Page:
Medical association warns against further Corona data blind spots
In the fight against the Corona pandemic, Germany urgently needs a better database, in the view of the German Medical Association. "Over the past two and a half years, we have experienced a veritable data blind spot, which has not been a good basis for rational decision-making," Klaus Reinhardt, president of the medical association, told the Funke Media Group.
Only when there is clarity about the actual incidence of infections can the occupancy of hospital and intensive care beds be realistically forecast, he added.
The German government should therefore adopt the advice of its experts and finally systematically collect and evaluate data on infection dynamics, disease severity and the burden on the health care system. The 19-member Corona Expert Council had called for such data collection, among other things, in its statement published Wednesday.
Reinhardt added that there is also a need for certainty about how effective the measures taken in the past have been: "Because the population will only accept renewed restrictions if they are proven to be necessary and effective," the medical association president said. The findings from the evaluation of the Corona measures, which is to be available at the end of the month, must therefore also be incorporated into further planning.
The chairman of the German Hospital Federation (DKG), Gerald Gass, expressed similar views to Reinhardt's and called for proposals from politicians on how the required data collection should be financed and created without additional expense for hospitals.
"If politicians now want to use real-time data from hospitals for the fall, they must answer the question of how this is to be realized technically and who will bear the costs for the necessary IT investments," the DKG board chairman told Editorial Network Germany. "As is well known, investment financing is the responsibility of the states, but they have yet to show any initiative."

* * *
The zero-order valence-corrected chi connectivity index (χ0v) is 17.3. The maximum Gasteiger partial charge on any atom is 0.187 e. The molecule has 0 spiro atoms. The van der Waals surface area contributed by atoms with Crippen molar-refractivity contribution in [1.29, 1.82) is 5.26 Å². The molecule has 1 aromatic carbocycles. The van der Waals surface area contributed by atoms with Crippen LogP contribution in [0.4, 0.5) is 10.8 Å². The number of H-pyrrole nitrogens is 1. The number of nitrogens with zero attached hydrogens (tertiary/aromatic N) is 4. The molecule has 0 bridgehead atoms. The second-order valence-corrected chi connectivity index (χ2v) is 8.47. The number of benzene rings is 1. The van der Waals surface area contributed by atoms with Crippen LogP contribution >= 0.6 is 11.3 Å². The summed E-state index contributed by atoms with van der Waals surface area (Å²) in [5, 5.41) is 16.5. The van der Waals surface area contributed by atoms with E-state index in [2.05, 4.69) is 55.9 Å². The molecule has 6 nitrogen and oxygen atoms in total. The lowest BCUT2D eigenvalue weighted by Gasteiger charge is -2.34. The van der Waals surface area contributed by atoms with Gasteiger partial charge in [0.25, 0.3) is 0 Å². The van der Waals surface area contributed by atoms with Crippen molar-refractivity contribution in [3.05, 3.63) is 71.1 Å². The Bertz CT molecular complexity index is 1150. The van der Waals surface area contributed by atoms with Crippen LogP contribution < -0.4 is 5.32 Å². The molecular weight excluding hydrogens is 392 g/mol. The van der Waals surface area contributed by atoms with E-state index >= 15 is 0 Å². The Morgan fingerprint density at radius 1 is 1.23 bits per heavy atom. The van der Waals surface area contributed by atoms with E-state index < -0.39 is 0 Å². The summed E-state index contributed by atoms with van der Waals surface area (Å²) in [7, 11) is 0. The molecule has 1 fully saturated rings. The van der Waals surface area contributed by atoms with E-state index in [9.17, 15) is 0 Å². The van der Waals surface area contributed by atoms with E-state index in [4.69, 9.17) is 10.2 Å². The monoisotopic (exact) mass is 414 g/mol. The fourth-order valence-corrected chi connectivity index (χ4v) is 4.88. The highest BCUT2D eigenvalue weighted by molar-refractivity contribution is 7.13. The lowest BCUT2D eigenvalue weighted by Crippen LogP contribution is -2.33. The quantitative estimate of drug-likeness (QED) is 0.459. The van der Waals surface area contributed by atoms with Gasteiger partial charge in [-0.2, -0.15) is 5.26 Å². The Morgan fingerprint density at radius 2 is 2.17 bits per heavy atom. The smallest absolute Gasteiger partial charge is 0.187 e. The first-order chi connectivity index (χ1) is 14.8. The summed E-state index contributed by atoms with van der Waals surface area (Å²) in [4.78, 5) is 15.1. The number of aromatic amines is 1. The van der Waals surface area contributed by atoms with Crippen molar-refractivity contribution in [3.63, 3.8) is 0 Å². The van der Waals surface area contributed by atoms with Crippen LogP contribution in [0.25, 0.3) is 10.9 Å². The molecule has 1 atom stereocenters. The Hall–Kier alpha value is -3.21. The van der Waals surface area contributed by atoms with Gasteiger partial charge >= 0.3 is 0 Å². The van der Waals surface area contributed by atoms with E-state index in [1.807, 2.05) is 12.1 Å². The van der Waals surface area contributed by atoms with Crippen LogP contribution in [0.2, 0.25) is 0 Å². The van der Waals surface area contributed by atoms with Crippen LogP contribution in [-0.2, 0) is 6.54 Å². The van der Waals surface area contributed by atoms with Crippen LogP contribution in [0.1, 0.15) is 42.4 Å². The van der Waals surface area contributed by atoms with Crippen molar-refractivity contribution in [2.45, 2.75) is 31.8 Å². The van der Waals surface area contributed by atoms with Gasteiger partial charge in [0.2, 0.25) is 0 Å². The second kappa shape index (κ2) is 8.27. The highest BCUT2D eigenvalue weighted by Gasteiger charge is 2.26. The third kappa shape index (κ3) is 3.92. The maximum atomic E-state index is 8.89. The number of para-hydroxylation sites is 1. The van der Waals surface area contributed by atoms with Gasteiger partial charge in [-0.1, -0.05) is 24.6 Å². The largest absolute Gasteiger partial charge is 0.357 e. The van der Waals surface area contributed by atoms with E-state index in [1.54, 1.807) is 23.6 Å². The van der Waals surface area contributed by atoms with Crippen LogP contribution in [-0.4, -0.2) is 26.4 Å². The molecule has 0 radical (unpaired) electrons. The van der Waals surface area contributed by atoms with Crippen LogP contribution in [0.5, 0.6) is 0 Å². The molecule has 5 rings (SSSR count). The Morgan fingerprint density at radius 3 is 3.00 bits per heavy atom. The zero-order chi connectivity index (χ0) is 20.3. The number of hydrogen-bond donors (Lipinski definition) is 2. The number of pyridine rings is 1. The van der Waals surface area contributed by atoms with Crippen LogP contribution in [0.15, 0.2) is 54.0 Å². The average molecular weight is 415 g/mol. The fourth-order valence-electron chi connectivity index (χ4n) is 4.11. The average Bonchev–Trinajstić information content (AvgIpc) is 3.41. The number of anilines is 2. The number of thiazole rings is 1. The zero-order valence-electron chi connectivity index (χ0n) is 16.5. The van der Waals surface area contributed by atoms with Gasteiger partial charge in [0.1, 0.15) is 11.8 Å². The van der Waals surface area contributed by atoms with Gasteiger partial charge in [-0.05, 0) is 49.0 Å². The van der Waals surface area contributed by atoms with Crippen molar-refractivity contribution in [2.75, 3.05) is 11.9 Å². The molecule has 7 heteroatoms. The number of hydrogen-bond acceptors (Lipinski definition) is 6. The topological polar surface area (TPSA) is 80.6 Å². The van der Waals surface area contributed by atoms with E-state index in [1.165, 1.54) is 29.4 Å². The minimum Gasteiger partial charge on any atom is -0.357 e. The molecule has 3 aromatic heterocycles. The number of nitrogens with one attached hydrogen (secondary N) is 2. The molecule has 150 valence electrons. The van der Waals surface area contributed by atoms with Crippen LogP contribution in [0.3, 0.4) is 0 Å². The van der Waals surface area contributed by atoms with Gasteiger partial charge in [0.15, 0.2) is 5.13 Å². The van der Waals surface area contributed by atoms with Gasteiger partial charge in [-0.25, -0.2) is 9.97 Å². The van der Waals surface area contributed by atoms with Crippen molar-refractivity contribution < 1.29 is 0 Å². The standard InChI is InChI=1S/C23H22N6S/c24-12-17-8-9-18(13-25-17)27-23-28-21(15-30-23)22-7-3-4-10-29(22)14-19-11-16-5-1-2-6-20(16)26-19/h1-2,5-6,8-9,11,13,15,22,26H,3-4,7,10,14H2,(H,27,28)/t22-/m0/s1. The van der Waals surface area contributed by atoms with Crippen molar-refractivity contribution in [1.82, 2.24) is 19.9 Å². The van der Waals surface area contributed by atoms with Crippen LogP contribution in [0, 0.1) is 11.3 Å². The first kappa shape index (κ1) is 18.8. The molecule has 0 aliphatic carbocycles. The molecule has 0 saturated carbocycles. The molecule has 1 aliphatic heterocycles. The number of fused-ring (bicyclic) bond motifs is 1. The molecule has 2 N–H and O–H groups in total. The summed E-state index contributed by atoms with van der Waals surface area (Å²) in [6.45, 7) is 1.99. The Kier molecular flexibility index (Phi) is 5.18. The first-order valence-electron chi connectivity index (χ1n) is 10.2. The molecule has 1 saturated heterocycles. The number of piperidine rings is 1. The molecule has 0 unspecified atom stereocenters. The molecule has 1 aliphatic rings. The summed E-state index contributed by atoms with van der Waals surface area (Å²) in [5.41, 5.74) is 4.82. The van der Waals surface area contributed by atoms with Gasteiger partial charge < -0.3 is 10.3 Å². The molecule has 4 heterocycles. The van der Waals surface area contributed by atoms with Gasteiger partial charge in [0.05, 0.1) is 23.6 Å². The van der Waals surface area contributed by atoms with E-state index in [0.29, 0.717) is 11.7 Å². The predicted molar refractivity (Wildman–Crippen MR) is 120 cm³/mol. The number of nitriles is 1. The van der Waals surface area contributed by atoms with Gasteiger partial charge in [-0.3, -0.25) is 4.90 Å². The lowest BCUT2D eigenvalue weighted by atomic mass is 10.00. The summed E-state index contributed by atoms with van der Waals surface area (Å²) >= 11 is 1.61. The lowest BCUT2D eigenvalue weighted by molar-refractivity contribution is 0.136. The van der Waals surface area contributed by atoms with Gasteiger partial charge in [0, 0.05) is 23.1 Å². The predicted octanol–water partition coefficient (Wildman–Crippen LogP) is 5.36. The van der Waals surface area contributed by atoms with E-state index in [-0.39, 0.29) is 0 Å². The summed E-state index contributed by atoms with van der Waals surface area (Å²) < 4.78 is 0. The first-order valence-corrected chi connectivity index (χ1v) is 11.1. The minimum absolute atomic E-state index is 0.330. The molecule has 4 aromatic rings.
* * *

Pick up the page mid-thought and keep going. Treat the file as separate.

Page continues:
The Council of Experts again expects a considerable burden on the healthcare system in the fall and winter. It recommends a legal basis for rapid responses to potentially rising infection numbers in the fall and winter, and urges long-term improvements - such as in data analysis and forecasting.
In addition, the Council calls for uniformity - namely, central coordination of pandemic measures between the federal and state governments and the most uniform and rapid communication possible of all existing regulations and recommendations nationwide.
Bonn-based virologist Hendrik Streeck hopes for decisions by politicians that are in line with the proposals of the expert council. Streeck said on Wednesday in the ARD.Regardless of whether there is a summer corona wave or not, preparations must be made for the fall anyway, he said. Policymakers have many protective tools at hand, such as vaccination and masks, he said. "We can prepare for anything," Streeck said.
Asked where he stood on the possibility of a new lockdown, he said, "I wouldn't recommend a lockdown." There was also no mention of it in the expert council's statement. Federal Health Minister Karl Lauterbach (SPD) had previously stressed that the opinion would become the "basis for the federal government's Corona Autumn Plan."